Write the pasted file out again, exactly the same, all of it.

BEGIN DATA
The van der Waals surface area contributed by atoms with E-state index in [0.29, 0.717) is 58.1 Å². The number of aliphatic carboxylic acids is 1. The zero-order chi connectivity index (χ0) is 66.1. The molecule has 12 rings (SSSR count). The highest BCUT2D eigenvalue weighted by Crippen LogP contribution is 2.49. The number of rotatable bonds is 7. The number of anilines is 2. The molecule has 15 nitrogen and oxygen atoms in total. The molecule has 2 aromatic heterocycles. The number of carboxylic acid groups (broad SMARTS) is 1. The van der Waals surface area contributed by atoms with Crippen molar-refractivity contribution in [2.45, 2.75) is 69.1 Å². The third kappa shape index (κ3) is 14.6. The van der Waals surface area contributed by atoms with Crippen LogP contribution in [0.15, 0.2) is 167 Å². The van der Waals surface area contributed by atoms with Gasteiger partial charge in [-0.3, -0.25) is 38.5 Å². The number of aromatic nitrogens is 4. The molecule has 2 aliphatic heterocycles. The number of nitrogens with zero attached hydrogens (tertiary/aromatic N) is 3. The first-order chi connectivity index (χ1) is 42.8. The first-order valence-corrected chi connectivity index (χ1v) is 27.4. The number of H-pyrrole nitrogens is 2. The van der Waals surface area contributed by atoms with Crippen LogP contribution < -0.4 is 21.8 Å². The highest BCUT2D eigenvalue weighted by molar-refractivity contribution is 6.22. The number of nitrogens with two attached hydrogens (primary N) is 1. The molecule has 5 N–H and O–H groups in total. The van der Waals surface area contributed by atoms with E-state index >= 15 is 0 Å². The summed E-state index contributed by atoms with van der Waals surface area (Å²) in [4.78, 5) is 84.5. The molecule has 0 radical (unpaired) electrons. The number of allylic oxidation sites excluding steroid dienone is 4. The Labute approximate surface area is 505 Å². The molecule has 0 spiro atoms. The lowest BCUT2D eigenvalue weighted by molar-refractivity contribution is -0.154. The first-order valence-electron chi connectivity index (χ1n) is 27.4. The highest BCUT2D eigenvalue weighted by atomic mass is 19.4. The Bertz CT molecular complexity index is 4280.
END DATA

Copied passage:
The van der Waals surface area contributed by atoms with E-state index in [0.29, 0.717) is 58.1 Å². The number of aliphatic carboxylic acids is 1. The zero-order chi connectivity index (χ0) is 66.1. The molecule has 12 rings (SSSR count). The highest BCUT2D eigenvalue weighted by Crippen LogP contribution is 2.49. The number of rotatable bonds is 7. The number of anilines is 2. The molecule has 15 nitrogen and oxygen atoms in total. The molecule has 2 aromatic heterocycles. The number of carboxylic acid groups (broad SMARTS) is 1. The van der Waals surface area contributed by atoms with Crippen molar-refractivity contribution in [2.45, 2.75) is 69.1 Å². The third kappa shape index (κ3) is 14.6. The van der Waals surface area contributed by atoms with Crippen LogP contribution in [0.15, 0.2) is 167 Å². The van der Waals surface area contributed by atoms with Gasteiger partial charge in [-0.3, -0.25) is 38.5 Å². The number of aromatic nitrogens is 4. The molecule has 2 aliphatic heterocycles. The number of nitrogens with zero attached hydrogens (tertiary/aromatic N) is 3. The first-order chi connectivity index (χ1) is 42.8. The first-order valence-corrected chi connectivity index (χ1v) is 27.4. The number of H-pyrrole nitrogens is 2. The van der Waals surface area contributed by atoms with Crippen LogP contribution < -0.4 is 21.8 Å². The highest BCUT2D eigenvalue weighted by molar-refractivity contribution is 6.22. The number of nitrogens with two attached hydrogens (primary N) is 1. The molecule has 5 N–H and O–H groups in total. The van der Waals surface area contributed by atoms with E-state index >= 15 is 0 Å². The summed E-state index contributed by atoms with van der Waals surface area (Å²) in [4.78, 5) is 84.5. The molecule has 0 radical (unpaired) electrons. The number of allylic oxidation sites excluding steroid dienone is 4. The Labute approximate surface area is 505 Å². The molecule has 0 spiro atoms. The lowest BCUT2D eigenvalue weighted by molar-refractivity contribution is -0.154. The first-order valence-electron chi connectivity index (χ1n) is 27.4. The highest BCUT2D eigenvalue weighted by atomic mass is 19.4. The Bertz CT molecular complexity index is 4280.